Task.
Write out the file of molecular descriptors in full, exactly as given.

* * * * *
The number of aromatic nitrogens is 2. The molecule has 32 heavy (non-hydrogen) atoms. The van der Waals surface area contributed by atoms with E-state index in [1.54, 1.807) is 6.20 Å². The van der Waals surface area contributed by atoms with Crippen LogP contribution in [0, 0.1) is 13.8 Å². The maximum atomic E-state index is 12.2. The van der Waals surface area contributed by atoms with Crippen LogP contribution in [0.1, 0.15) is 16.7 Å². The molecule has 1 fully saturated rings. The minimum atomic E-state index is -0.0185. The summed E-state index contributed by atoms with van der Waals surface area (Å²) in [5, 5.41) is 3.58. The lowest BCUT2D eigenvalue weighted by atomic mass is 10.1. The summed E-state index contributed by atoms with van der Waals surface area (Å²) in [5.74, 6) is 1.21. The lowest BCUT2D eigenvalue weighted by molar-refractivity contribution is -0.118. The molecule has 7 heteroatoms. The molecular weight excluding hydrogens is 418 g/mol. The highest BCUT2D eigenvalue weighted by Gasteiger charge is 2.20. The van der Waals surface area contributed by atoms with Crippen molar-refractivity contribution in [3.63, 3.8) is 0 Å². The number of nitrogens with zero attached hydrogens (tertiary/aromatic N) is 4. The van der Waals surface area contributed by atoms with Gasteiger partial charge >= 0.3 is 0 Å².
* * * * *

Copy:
The number of aromatic nitrogens is 2. The molecule has 32 heavy (non-hydrogen) atoms. The van der Waals surface area contributed by atoms with E-state index in [1.54, 1.807) is 6.20 Å². The van der Waals surface area contributed by atoms with Crippen LogP contribution in [0, 0.1) is 13.8 Å². The maximum atomic E-state index is 12.2. The van der Waals surface area contributed by atoms with Crippen LogP contribution in [0.1, 0.15) is 16.7 Å². The molecule has 1 fully saturated rings. The minimum atomic E-state index is -0.0185. The summed E-state index contributed by atoms with van der Waals surface area (Å²) in [5, 5.41) is 3.58. The lowest BCUT2D eigenvalue weighted by atomic mass is 10.1. The summed E-state index contributed by atoms with van der Waals surface area (Å²) in [5.74, 6) is 1.21. The lowest BCUT2D eigenvalue weighted by molar-refractivity contribution is -0.118. The molecule has 7 heteroatoms. The molecular weight excluding hydrogens is 418 g/mol. The highest BCUT2D eigenvalue weighted by Gasteiger charge is 2.20. The van der Waals surface area contributed by atoms with Crippen molar-refractivity contribution in [3.63, 3.8) is 0 Å². The number of nitrogens with zero attached hydrogens (tertiary/aromatic N) is 4. The van der Waals surface area contributed by atoms with Gasteiger partial charge >= 0.3 is 0 Å².